I read an interesting article from Alianza today where they took some data published by the FCC (the data gets published slowly, so they’re looking at data from Dec 2017 and comparing to Dec 2016) and performed some interesting analysis. There were three items that stood out to me.
1. Surprisingly little VoIP is over-the-top
Only 25% of business VoIP lines use an over-the-top (OTT) VoIP provider, whereas a full three-quarters use their broadband provider for voice. So although people have the option of choosing an OTT provider their local service provider is still their #1 choice by a long way.
Interestingly, if you include all VoIP lines (i.e. add residential to the mix) you get only 13% OTT, which suggests that hardly anyone is buying a residential VoIP line over the top. Which kind of makes sense, because my guess is that most residential VoIP lines are part of a bundle, and most consumers don’t care enough to pay money to a third party OTT provider for voice.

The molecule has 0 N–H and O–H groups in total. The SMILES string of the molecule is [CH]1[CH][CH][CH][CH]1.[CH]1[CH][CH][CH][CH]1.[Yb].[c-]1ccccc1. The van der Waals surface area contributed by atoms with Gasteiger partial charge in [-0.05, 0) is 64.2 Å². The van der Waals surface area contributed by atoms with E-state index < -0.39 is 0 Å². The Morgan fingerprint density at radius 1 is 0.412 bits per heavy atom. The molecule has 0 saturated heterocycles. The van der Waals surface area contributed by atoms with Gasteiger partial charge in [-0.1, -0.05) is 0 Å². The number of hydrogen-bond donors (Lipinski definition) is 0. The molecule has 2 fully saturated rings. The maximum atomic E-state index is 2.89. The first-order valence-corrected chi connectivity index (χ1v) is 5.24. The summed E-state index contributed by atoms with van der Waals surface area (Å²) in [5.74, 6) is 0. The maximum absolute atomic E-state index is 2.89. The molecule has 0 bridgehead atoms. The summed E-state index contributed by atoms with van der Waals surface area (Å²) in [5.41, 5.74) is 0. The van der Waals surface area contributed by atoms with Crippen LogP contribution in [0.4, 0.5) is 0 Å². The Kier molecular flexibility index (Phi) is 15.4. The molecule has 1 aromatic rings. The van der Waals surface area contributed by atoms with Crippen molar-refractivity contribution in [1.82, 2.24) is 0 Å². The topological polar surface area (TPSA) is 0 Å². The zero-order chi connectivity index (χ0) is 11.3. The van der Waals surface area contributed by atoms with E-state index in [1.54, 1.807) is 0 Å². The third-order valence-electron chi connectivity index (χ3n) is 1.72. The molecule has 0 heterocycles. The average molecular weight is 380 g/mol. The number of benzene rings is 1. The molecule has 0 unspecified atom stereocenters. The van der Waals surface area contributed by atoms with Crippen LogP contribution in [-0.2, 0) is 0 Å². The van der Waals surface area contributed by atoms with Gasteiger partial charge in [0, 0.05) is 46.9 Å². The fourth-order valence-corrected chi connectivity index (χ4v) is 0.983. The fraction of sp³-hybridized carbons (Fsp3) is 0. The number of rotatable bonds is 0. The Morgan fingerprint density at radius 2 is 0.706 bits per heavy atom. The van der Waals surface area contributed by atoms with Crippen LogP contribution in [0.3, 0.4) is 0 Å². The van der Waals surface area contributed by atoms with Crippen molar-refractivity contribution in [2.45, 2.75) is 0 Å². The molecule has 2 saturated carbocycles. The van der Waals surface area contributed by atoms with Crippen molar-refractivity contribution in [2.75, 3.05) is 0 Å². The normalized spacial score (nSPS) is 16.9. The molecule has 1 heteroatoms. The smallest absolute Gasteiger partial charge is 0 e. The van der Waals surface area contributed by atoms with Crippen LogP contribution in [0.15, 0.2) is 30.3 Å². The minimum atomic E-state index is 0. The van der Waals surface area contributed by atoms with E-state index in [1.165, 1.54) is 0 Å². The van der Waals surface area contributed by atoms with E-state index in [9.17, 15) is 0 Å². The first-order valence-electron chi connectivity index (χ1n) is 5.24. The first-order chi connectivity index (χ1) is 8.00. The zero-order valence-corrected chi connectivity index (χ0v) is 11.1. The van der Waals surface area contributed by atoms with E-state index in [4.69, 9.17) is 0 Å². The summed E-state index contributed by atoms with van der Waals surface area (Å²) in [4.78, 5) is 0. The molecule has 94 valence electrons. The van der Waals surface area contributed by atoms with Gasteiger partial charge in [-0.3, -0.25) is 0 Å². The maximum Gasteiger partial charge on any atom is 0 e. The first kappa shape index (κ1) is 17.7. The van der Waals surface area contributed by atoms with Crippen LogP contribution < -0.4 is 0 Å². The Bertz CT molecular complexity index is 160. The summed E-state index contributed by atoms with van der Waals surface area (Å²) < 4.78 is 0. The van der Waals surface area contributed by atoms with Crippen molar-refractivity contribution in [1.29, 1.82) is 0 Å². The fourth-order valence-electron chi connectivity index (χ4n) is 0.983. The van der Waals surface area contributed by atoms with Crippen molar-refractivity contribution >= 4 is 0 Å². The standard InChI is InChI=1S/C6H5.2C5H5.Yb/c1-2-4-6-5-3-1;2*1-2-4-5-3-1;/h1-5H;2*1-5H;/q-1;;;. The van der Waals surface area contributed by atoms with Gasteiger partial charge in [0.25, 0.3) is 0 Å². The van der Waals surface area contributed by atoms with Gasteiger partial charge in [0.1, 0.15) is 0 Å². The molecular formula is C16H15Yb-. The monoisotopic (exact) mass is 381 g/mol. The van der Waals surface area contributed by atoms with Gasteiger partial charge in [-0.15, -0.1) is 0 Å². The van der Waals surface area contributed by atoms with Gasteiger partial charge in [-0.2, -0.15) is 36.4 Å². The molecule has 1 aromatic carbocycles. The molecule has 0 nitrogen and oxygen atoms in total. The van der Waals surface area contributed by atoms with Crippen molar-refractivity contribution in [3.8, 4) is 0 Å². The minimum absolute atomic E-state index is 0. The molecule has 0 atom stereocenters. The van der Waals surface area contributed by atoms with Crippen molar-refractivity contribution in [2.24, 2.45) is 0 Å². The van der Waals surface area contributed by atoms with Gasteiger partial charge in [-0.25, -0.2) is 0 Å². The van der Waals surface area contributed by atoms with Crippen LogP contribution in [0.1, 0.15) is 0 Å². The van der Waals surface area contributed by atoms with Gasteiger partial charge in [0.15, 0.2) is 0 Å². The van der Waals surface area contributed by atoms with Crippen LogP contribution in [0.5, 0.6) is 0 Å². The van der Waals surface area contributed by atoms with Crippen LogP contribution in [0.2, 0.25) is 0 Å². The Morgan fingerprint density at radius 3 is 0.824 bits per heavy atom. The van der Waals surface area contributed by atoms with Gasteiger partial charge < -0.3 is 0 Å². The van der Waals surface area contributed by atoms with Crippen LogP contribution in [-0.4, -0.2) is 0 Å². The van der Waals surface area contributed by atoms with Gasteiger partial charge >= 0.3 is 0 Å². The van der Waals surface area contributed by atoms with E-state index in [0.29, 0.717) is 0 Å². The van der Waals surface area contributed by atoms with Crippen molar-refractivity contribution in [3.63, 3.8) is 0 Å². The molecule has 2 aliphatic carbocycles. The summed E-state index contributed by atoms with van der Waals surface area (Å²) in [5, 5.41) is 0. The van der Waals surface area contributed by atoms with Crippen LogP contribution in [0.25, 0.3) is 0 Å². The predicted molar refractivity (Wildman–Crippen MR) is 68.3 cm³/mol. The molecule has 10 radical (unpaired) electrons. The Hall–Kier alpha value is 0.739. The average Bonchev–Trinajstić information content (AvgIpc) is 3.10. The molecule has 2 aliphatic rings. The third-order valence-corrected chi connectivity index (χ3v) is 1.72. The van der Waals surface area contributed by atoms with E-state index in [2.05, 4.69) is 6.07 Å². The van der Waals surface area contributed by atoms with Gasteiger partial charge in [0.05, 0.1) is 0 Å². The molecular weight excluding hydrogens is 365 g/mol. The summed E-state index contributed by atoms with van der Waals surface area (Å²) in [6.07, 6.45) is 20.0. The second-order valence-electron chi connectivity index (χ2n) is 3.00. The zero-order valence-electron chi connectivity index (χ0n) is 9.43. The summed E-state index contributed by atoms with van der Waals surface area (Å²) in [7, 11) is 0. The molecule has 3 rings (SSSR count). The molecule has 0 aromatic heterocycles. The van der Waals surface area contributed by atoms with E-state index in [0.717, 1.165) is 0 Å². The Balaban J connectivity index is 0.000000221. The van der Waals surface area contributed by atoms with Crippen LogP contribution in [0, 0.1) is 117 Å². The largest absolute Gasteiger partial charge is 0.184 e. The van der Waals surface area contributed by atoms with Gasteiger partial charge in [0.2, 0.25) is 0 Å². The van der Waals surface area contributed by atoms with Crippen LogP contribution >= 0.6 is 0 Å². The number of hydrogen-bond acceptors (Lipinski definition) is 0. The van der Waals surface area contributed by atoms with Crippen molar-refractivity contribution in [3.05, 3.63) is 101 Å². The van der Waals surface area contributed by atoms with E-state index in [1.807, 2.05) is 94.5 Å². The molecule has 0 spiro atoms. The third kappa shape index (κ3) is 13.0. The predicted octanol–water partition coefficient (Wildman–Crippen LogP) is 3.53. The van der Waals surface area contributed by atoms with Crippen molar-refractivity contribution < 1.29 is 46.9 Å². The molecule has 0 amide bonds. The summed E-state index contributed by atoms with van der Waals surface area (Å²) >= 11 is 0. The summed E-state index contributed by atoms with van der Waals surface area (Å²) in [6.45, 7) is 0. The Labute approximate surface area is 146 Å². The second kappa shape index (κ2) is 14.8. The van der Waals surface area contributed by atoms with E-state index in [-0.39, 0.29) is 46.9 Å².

2. Fiber roll-out is growing really fast
As of Dec 2017, 28% of VoIP lines are provided using fiber-to-the-prem, but what’s more impressive is that the number had increased by 116% in the preceding year. We’re clearly living through a time of massive growth for fiber, and there’s still quite a way to go.
3. Wireline phones are declining
This obviously isn’t news to anyone, but the data shows that between Dec 2016 and Dec 2017 the total number of residential phone lines dropped from 64M to 60.4M – a 5.3% drop in one year. At this rate the numbers will be cut in half by the end of 2030.
Of course, I’ve been reassuring myself for the last several years that while residential lines are clearly disappearing, there’s still plenty of growth in business VoIP. And while it’s certainly true that there’s plenty of growth forecast in UCaaS / Hosted PBX deployments (VoIP grew from 40% to 48% of business lines in that 1 year period), that should be set against an overall decline of business lines (down from 57M to 55.9M – down 2% year-over-year).
The whole article is worth a read – thank you to Alianza for taking the time to crunch some data and turn it into pretty graphs. 🙂